The city of Portland has seen a dramatic spike in speeding since the pandemic began and a major decrease in traffic congestion.
“When we reach the point that we can re-open, we want to make sure our transportation system is ready,” announced Portland Bureau of Transportation Director Chris Warner.
A newly released study in the academic journal Annals of Internal Medicine casts more doubt on policies that force healthy individuals to wear face coverings.
Wednesday, November 18, 2020
Image Credit: www.vperemen.com, CC BY-SA 4.0, via Wikimedia Commons
This Danish study proves what many medical professionals have stated all along: Face masks are useless against the spread of a virus. It’s time to pop the Technocrat coup d’etat bubble once and for all. ⁃ TN Editor
Few issues are more contentious in modern American life than mandatory mask orders. And the debate is about to get even more heated.
A newly released study in the academic journal Annals of Internal Medicine casts more doubt on policies that force healthy individuals to wear face coverings in hopes of limiting the spread of COVID-19.
“Researchers in Denmark reported on Wednesday that surgical masks did not protect the wearers against infection with the coronavirus in a large randomized clinical trial,” the New York Times reports.
The study is perhaps the best scientific evidence to date on the efficacy of masks.
To conduct the study, which ran from early April to early June, scientists at the University of Copenhagen recruited more than 6,000 participants who had tested negative for COVID-19 immediately prior to the experiment.
Half the participants were given surgical masks and instructed to wear them outside the home; the other half were instructed to not wear a mask outside the home.
Roughly 4,860 participants finished the experiment, the Times reports. The results were not encouraging.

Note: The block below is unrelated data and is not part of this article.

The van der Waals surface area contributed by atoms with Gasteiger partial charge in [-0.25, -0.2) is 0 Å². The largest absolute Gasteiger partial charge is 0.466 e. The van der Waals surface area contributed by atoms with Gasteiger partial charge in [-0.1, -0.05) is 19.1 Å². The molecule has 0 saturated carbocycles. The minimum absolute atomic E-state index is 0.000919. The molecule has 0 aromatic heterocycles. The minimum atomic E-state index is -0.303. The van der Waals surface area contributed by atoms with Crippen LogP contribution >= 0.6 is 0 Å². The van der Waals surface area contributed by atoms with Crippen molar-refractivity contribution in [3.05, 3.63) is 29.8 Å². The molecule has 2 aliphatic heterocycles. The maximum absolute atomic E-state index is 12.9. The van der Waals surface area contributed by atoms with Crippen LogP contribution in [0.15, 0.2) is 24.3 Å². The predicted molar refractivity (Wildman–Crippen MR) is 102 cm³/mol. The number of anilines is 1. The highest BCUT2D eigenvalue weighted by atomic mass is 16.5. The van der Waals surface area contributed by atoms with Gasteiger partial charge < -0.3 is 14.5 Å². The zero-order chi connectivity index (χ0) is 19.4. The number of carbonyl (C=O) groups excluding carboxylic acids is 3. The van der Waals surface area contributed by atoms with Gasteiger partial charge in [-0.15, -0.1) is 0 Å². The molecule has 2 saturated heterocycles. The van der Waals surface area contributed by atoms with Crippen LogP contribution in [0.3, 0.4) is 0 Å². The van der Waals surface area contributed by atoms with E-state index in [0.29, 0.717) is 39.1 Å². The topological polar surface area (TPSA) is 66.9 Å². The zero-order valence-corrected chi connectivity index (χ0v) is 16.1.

“The researchers had hoped that masks would cut the infection rate by half among wearers. Instead, 42 people in the mask group, or 1.8 percent, got infected, compared with 53 in the unmasked group, or 2.1 percent. The difference was not statistically significant,” the Times reports.
Dr. Henning Bundgaard, lead author of the experiment and a physician at the University of Copenhagen, told the newspaper the results of his research are clear.
“Our study gives an indication of how much you gain from wearing a mask,” Bundgaard said. “Not a lot.”
The Times notes that the research “did not contradict growing evidence that masks can prevent transmission of the virus from wearer to others”—but adds that the study’s findings are at odds with the Centers for Disease Control and Prevention (CDC), which just last week endorsed the view that face coverings protect individuals from contracting the virus.
Two important things should be noted here, however.
The Times is correct that the study “did not contradict” evidence that suggests masks can prevent sick people from transmitting the virus to others. But the Danish study didn’t test for this; as the paper notes, only healthy people were tested in the experiment.
Second, there was never much dispute on whether sick people should wear a mask. From the beginning of the pandemic, public health officials agreed that infected people should wear a mask to reduce the likelihood of transmitting the virus to others.
“The masks are important for someone who is infected to prevent them from infecting someone else,” Dr. Anthony Fauci noted back in March on 60 Minutes. “When you’re in the middle of an outbreak, wearing a mask might make people feel a little bit better, and it might even block a droplet. But it is not providing the perfect protection that people think that it is, and often there are unintended consequences; people keep fiddling with the mask and touching their face.”
Fauci would later modify his position, saying he discouraged masks out of concern of a supply shortage. But he was not wrong that mask wearing comes with unintended consequences, such as people touching their faces a lot. (Watch the video below if you doubt this.)
CDC chief Robert Ray Redfield Jr. has gone further than Fauci, declaring in public testimony that “this face mask is more guaranteed to protect me against COVID than when I take a COVID vaccine.”
However, Redfield’s assertion is not backed up with scientific evidence. As the authors of the Danish study point out, the World Health Organization “acknowledges that we lack evidence that wearing a mask protects healthy persons from SARS-CoV-2.”
The results of the Danish study undermine the assertion from public health officials that wearing a surgical mask can protect individuals from COVID-19 infection, but that’s unlikely to end the mask debate, which has become one of the most vitriolic issues in America today.
It’s worth pointing out, however, that masks were not a divisive issue until governments began mandating their use.